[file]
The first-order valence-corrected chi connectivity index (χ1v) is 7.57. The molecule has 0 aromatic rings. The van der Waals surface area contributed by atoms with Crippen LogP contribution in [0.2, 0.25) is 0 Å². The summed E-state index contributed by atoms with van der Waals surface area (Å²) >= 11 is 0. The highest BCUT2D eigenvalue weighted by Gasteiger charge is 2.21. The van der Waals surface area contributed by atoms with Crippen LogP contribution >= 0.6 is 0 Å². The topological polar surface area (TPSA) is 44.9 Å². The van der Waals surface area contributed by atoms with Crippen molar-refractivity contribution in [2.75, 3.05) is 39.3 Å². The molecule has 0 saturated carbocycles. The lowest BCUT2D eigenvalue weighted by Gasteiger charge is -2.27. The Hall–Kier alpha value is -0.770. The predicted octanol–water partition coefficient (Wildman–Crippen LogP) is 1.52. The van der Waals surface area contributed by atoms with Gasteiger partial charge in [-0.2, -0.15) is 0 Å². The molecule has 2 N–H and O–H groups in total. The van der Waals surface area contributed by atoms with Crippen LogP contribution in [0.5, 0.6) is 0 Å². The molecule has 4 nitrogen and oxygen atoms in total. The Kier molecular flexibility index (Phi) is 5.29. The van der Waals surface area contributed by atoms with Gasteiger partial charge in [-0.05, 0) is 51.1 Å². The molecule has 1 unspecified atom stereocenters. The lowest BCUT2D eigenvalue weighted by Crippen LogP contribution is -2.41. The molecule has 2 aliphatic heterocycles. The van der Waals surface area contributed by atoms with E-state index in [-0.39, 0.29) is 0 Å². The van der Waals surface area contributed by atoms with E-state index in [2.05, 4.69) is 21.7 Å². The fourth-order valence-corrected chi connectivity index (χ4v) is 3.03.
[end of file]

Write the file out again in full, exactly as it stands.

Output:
The first-order valence-corrected chi connectivity index (χ1v) is 7.57. The molecule has 0 aromatic rings. The van der Waals surface area contributed by atoms with Crippen LogP contribution in [0.2, 0.25) is 0 Å². The summed E-state index contributed by atoms with van der Waals surface area (Å²) >= 11 is 0. The highest BCUT2D eigenvalue weighted by Gasteiger charge is 2.21. The van der Waals surface area contributed by atoms with Crippen LogP contribution >= 0.6 is 0 Å². The topological polar surface area (TPSA) is 44.9 Å². The van der Waals surface area contributed by atoms with Crippen molar-refractivity contribution in [2.75, 3.05) is 39.3 Å². The molecule has 0 saturated carbocycles. The lowest BCUT2D eigenvalue weighted by Gasteiger charge is -2.27. The Hall–Kier alpha value is -0.770. The predicted octanol–water partition coefficient (Wildman–Crippen LogP) is 1.52. The van der Waals surface area contributed by atoms with Gasteiger partial charge in [-0.2, -0.15) is 0 Å². The molecule has 2 N–H and O–H groups in total. The van der Waals surface area contributed by atoms with Crippen LogP contribution in [0.5, 0.6) is 0 Å². The molecule has 4 nitrogen and oxygen atoms in total. The Kier molecular flexibility index (Phi) is 5.29. The van der Waals surface area contributed by atoms with Gasteiger partial charge in [-0.05, 0) is 51.1 Å². The molecule has 1 unspecified atom stereocenters. The lowest BCUT2D eigenvalue weighted by Crippen LogP contribution is -2.41. The molecule has 2 aliphatic heterocycles. The van der Waals surface area contributed by atoms with E-state index in [-0.39, 0.29) is 0 Å². The van der Waals surface area contributed by atoms with E-state index in [2.05, 4.69) is 21.7 Å². The fourth-order valence-corrected chi connectivity index (χ4v) is 3.03.